Ever sneak a late-night snack after a big dinner, or binge late into the night? Eating a huge meal, then going to sleep, is the sumo wrestler diet. Your body can’t process or burn those extra calories. So it stores them as fat, leading to weight gain and prediabetes. In functional medicine, we look at root causes, like how powerful hormones can trigger your night-time food cravings. Learn how to stop them.
Every day during consultations with clients I find myself having to propose a new paradigm of nutrition for them so they can heal and live a life of energy and vitality. This will vary from client to client but the fundamentals are usually the same. I have written extensively on gluten and sugar but this article pertains to techniques and alternatives for people who need to remove refined sugar, wheat and dairy from their diet. In over 20 years in the health and fitness industry, I can’t tell you how many people have made significant improvements by eliminating bread, milk, and the many variations of them.
The first 3-7 days of refraining from wheat and dairy will usually result in the client going through withdrawal symptoms. They will not feel well during this time but this will pass and they will recover feeling much better than they ever have. The first step is to consume a great deal of vegetables. Start by focusing on green, dense vegetables like spinach, broccoli and kale. You should also add in coloured vegetables like carrots, beets, and squash. The colour represents the phytonutrient density. Between 3 and 5 servings of vegetables will provide fiber, nutrients and antioxidants to fill the void made by reducing dairy and gluten. Focus on foods rich in iron, thiamin, niacin and Vitamin B. Consuming vegetables is also very good for promoting good bacteria in the gut.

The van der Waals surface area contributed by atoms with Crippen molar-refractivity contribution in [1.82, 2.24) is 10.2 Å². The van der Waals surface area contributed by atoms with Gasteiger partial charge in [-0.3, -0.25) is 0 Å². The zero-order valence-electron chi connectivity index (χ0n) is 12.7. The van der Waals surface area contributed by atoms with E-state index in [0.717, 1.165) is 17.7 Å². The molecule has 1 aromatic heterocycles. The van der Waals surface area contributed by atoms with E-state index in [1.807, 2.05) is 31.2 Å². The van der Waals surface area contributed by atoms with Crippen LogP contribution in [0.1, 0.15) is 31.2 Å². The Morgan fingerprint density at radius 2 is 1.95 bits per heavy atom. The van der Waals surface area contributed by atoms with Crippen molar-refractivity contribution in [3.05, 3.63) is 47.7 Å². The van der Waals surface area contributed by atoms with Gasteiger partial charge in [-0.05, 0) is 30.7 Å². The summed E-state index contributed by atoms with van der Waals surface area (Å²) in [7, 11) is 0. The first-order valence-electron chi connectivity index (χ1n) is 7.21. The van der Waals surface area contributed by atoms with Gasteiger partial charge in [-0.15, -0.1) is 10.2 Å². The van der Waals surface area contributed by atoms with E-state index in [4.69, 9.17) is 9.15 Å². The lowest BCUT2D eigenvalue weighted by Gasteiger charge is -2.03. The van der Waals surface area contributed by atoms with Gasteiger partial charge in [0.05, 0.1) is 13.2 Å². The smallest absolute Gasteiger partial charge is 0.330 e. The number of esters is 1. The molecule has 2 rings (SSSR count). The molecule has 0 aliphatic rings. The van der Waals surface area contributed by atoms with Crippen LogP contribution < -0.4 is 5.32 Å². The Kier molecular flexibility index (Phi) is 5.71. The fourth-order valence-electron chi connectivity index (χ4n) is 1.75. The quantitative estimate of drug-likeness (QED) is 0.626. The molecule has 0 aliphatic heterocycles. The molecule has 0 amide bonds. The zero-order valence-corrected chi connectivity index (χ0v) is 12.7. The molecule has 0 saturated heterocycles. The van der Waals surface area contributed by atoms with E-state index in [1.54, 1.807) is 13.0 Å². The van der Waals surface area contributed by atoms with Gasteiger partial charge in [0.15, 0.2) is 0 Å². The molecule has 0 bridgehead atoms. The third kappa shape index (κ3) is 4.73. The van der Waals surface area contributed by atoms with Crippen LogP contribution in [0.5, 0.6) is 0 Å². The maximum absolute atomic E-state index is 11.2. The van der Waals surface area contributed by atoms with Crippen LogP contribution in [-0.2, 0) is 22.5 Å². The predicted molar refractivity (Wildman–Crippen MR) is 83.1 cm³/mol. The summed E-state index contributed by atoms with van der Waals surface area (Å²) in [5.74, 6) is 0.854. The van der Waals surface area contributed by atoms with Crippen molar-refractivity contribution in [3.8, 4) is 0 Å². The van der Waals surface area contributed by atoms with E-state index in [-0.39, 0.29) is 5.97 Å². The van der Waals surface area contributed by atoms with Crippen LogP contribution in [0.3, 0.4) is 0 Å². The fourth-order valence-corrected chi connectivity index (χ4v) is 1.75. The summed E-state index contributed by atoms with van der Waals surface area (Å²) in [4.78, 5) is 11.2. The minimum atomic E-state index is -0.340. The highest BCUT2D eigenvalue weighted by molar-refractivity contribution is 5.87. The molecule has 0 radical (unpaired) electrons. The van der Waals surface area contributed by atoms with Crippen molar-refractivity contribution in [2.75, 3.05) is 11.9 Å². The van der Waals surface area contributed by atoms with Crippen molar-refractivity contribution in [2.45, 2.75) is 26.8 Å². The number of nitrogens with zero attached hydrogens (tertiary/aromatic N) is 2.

The second tip is to drink lots of water. In doing so, you are going to continually flush the toxins out of the body and purify your system. You are regulating your body and cleansing it by eliminating toxic chemicals that were present in the wheat and dairy. The third tip is to increase (or start for some people) your intake of L-glutamine (amino acid). Glutamine has long been known in the bodybuilding world for recovery or regeneration after a workout. In this context, it is extremely important in keeping blood sugar levels stable and all your neurotransmitters firing strongly and in cohesion. Consuming foods that contain L-glutamine will satisfy your brain’s craving for carbohydrates as it keeps serotonin, dopamine and gaba levels elevated.
The fourth recommendation is to increase your levels of vitamin C. Taking vitamin C is important for minimizing cravings because vitamin C and glucose/sugar have similar chemical structures and they compete with one another to get into the cells. The more vitamin C you take, the less sugar you will crave. It will also encourage bowel movements and cleansing of the body. The final approach you should take is to increase your anti-oxidants. Anti-oxidants are anti-inflammatory and are found in many fruits and vegetables (think good sugar). When your body consumes an adequate amount of grapes, berries and apples, it senses satiety and your unhealthy cravings for bread, candy, pop, etc. will dissipate. I hope you found this informative and you implement these ideas into your daily routine.
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